Does Prayer Work?

But I have prayed for you that your faith may not fail. Luke 22:32

I happened to type “Prayer” into my Pinterest search bar this morning and boy did I get a spiritual eyeful. I’ll give you the link at the end of this post but suffice to say there was a whole wide range of pins on the subject.

Evangelist Luke writing, Byzantine illuminatio...
Evangelist Luke writing, Byzantine illumination, 10th century (Photo credit: Wikipedia)

This got me thinking about prayer. How do you pray? Or do you even pray? My prayers have changed over the years. When I was young they were the prayers of church, whispered along with the priest’s words or out loud during the liturgy. During the kneeling down part of the service, I was either paying attention or not, fidgeting or wondering what I was going to do later that day, like riding my Schwinn bicycle around the neighborhood with my girlfriends.

One time as a young child, we missed church because it had snowed heavily. I remember being worried about the consequences and what God would think if I wasn’t there. So I took a cross I had in my room and prayed, maybe on my knees. I don’t remember what I prayed about but I remember I had a really good week, getting an “A” on a test and other assorted awesome stuff. That’s when I knew God had some serious pull.

Jim, my SO, doesn’t believe in praying for specific things. He thinks I do but honestly, my prayers are of the general variety. Does prayer work? I used to think it was silly stuff but the older I get the more I believe yes, prayer definitely has its potential.

It is amazing sometimes that I will pray for assistance for someone or some issue, again the prayers not being specific, and help will arrive in some shape or form. Honestly, if I leave well enough alone and not give God directions on how I want it done, s(he) will do a fabulous job. After all, it’s God we are talking here.

What doesn’t work is praying and then using my own control devices. Or praying and expecting immediate results. Prayer works fast sometimes and other times it does not. Maybe God wants us to practice a bit of patience.

Letting go of results is probably the hardest part of prayer for me. Maybe this surprises you- is there really a letting go part? Yes, I think this is the most powerful part of prayer- surrender. There in lies the freedom, the relief I have been seeking. That moment when I can lay my head down and feel a peace come over me that just wasn’t there before.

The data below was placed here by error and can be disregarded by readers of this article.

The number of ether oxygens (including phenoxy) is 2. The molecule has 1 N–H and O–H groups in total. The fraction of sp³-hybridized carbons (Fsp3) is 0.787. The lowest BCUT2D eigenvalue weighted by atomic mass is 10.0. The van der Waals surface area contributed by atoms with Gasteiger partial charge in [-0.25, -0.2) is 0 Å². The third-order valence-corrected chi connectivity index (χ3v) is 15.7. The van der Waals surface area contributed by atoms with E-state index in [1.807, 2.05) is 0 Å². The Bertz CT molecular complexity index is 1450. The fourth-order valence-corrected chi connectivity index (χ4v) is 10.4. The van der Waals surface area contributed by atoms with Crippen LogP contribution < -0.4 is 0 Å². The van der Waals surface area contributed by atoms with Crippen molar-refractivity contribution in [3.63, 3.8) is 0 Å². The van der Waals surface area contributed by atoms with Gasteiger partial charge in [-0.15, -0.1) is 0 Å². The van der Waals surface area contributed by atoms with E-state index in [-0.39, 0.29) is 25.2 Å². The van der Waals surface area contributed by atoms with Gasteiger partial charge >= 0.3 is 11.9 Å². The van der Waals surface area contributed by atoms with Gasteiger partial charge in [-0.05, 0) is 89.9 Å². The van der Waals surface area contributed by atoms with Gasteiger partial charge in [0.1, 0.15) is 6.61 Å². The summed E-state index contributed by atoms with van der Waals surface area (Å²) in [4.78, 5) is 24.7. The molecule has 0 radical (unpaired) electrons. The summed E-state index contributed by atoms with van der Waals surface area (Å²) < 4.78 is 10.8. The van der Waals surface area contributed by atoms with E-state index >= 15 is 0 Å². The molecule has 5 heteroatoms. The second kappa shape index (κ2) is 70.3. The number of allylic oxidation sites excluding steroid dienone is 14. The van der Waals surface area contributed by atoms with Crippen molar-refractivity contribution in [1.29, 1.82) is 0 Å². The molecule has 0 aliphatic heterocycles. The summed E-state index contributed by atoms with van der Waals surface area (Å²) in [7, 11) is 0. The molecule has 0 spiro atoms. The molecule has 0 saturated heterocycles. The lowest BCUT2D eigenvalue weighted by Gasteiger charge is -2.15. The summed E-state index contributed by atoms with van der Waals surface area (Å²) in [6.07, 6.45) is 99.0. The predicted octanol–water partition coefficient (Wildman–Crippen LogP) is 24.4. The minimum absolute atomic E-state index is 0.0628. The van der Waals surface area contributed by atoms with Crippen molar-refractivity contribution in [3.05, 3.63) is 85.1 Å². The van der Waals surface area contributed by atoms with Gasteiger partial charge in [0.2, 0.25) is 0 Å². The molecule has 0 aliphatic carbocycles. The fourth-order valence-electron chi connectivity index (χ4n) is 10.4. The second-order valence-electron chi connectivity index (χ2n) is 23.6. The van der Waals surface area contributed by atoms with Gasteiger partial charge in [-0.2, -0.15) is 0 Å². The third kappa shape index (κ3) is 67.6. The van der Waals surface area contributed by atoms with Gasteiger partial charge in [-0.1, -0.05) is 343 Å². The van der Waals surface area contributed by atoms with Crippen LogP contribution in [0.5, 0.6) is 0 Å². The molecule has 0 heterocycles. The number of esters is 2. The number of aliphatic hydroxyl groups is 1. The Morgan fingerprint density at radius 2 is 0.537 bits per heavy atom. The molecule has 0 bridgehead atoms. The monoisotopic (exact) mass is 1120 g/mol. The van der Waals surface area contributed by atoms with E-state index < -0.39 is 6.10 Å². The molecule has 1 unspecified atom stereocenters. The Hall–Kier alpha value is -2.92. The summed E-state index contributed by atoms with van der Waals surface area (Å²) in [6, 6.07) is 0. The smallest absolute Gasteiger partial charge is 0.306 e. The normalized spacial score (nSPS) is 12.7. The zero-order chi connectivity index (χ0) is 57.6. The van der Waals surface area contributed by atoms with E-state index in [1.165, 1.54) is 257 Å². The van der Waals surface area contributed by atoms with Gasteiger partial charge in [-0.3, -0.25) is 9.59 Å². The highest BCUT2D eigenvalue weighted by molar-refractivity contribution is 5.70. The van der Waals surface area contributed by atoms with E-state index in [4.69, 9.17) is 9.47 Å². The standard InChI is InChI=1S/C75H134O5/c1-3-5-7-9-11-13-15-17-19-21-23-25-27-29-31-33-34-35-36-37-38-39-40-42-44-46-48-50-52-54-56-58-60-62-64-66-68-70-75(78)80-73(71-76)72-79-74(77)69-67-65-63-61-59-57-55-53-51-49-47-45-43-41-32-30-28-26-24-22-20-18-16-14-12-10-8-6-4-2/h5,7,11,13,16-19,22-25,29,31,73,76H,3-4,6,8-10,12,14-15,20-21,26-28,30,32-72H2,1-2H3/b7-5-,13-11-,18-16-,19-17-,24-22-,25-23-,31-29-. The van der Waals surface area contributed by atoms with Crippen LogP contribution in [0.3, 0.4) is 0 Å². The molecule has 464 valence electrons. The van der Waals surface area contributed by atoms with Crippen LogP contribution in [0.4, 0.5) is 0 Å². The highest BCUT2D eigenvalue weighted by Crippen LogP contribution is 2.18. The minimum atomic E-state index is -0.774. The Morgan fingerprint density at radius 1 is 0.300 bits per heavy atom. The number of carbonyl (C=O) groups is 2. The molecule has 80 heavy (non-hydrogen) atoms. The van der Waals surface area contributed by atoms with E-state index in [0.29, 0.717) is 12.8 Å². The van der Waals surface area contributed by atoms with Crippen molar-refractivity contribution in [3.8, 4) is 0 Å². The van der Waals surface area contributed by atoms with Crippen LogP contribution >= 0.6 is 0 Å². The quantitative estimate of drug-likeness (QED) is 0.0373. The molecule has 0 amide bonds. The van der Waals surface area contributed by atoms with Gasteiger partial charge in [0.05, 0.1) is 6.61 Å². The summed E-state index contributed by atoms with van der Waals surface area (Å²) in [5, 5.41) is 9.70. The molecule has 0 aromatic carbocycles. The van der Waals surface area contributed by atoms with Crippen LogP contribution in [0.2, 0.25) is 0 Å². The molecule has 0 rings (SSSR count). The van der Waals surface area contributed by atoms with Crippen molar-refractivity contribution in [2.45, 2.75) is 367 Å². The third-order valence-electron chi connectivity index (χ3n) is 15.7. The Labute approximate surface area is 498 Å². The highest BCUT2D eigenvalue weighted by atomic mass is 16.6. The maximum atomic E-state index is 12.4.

The results of prayer are often solutions I hadn’t thought of. Imagine that. That is when I know God is really good.

Click HERE for the Pinterest prayer board link.

Do you believe in prayer? What’s your favorite prayer or tell us how prayer has worked or not worked for you….

Join me on my graceful journey.

Sober Mercies

“Once upon a time, I assumed my Christian faith would make me immune to the kind of gross moral lapse I considered alcoholism to be. The way I saw it, if you were a sincere believer, you would rarely, if ever, drink. And if you did drink, you would be careful not to drink too much. And if you never drank too much, you couldn’t become an alcoholic”. Heather Kopp

Sober-Mercies-198x300So begins Chapter Two of Heather’s book “Sober Mercies”, a book I couldn’t put down and read in a little over a weekend.

I was fascinated by Heather’s story mainly because I personally have the privilege of knowing many members of my local recovery community. I admire those individuals who recognize their drinking has gone awry and make the choice to live sober. Matter of fact, my recovery friends have taught me a great deal about spirituality, faith and living life one day at a time.

But a Christian drunk exposing all of her deepest fears, shortcomings and basically, dirty laundry? Yes. Heather gets right to the point and shares the secret life she led- hiding bottles, discarding used bottles and the constant maintenance of a consistent level of alcohol in her system. And the insanity that brought her to bended knees, finally causing her to admit she had no control over her insatiable desire for alcohol.  And finding out alcoholism is a disease, not a question of self will.

Because, as Heather explains, it is a disease. She hears this in treatment, thinks it’s an excuse, and the counselor blows her out of the water by explaining that “no one would propose lung cancer, directly caused by cigarettes, or diabetes brought on by obesity, are not legitimate disease, even when they arise from or are triggered by an avoidable indulgence.”

Heather analyzes her own Christian faith, realizing that she brought “a finely tuned and biblically supported belief system about God” to recovery. But then she realizes just how much her recovery meetings begin to feel like a close encounter with grace.